26 Mar Fun in the dark
Mountain biking is awesome. Add the thrill of night riding and it becomes an adventure of a lifetime. Night riding can allow you to escape the heat of summer, bring another sense of adventure and it can even help you to become a better rider!
Don’t fear the dark side of mountain biking.
What to consider when buying mountain bike lights:
Fit – first thing to check when buying is that the light and battery components will actually fit on your bike. Make sure clamps fit the handlebars securely, helmet brackets are secure so they won’t shake loose on a rocky descent. A badly placed helmet light can drag your helmet down making the whole ride a frustrating one.
Power – ie how many lumens each light is. Lumens represent the total amount of light emitted by a given source.
Beam type – make sure you use the power wisely. The best set up is to have both a spot beam affixed to your helmet and a wider beam on your handlebars. This combination will provide you with the best coverage of lights for both fire road and single track trails.
Battery life – you need a battery that gives you enough life (with a bit extra) to cope with your longest rides. Being able to run lights for the entire ride without worrying about getting stuck in the dark is VITAL.
Separate lights or all in one unit – do you want an all in one unit or a separate light and battery unit.
Reliability – mixing electronics, dust, mud, rain and crashes ain’t easy. Reliability is vital because light failure at speed on technical terrain is no joke.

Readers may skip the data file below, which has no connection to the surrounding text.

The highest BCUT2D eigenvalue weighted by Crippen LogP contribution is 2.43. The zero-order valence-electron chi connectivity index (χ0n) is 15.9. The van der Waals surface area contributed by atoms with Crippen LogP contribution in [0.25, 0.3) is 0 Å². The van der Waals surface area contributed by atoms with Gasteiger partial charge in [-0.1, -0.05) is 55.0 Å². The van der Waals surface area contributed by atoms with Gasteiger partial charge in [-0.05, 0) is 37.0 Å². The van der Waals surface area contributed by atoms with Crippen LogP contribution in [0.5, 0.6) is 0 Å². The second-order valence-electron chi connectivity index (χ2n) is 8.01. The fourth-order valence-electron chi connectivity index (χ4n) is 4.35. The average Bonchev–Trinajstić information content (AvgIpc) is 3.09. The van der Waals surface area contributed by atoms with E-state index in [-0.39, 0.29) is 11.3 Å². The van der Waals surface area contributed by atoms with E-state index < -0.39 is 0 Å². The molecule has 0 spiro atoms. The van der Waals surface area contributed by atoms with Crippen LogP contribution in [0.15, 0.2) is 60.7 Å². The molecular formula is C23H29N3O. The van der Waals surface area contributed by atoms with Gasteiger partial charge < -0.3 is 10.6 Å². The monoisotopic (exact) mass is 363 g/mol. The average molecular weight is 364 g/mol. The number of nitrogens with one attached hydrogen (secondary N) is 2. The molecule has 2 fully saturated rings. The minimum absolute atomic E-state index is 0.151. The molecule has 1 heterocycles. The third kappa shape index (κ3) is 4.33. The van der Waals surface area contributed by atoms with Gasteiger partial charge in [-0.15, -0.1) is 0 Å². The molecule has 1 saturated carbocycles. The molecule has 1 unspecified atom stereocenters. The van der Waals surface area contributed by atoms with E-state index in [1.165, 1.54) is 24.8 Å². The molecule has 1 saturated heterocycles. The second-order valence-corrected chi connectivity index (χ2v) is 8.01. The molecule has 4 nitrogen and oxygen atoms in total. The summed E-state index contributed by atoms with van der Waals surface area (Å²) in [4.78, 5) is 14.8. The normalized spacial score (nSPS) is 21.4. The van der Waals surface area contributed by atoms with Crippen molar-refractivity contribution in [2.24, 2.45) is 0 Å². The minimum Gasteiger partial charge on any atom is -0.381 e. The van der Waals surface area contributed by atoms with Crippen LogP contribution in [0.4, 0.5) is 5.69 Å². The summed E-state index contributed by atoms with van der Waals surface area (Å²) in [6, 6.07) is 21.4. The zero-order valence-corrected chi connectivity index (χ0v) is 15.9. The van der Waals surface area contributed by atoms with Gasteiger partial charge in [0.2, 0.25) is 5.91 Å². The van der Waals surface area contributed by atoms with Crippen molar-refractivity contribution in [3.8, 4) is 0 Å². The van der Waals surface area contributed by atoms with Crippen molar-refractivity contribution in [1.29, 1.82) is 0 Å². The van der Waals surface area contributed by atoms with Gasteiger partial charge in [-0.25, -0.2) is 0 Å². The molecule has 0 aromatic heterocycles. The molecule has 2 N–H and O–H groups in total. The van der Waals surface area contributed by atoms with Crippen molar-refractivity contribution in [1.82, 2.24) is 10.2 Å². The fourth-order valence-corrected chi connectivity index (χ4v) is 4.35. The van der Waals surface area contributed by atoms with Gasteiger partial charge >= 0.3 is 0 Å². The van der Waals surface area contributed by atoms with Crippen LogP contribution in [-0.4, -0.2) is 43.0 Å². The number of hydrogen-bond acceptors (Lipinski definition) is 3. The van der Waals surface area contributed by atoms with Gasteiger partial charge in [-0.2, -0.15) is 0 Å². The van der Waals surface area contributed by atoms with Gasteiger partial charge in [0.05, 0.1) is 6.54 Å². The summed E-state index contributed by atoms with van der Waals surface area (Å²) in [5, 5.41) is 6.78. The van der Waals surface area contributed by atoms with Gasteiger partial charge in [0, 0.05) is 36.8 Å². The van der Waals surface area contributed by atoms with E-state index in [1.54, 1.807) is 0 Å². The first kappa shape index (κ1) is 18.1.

6 tips for having a successful night ride
- Get the best lights you can afford
You need two, yes two, high powered lights that are designed for off-road use. This does not mean getting a small Dolphin torch and zip tying it to the bars.
The best set up is to mount one on your handlebar, and the other to your helmet – try to balance the output and battery life so they both use up power at the same rate.
- Start out on the easy stuff
Unless you know the trails like the back of your hand, ease up Tiger. Judging speeds, gaps, gradients and distances at night is far harder than when riding during the day.
Trails are much more interesting at night and the sensation is that you’re riding faster, even though you’re not, so you don’t need to get all techy on the first few rides.
- Set your bike during the day
It’s never really dark in town but in the bush, light diminishes very quickly. And that is not the time to be strapping lights on handlebars and faffing about with settings.
Remember to charge your lights and familiarise yourself with the settings. Do this at home so you are all sorted for your ride.
- Dress right
At night, even during summer, you may need to add a layer. If the forecast is for rain, bring a jacket. Bring another change of clothes including socks. The definition of awesomeness is pulling on a new pair of socks after a wet winter night ride!
- Get lights smart
Use both lights on full power for those technical trails like Scorpion. But, to conserve battery life, drop your lights to a lower power setting. This could be the difference between finishing the ride with a smile or finishing having to use your mate’s lights…
- Don’t ride on your own
A given with mountain biking but a necessity when night riding for the first time. Besides the adventure and the stories are so much more interesting if you have your riding buddies with you!
Below is the video from the 2014 Dusk till Dawn Event: a 12-hour mountain bike marathon held from 6 pm till 6 am that depicts how much fun night riding can be with a big bunch of mates!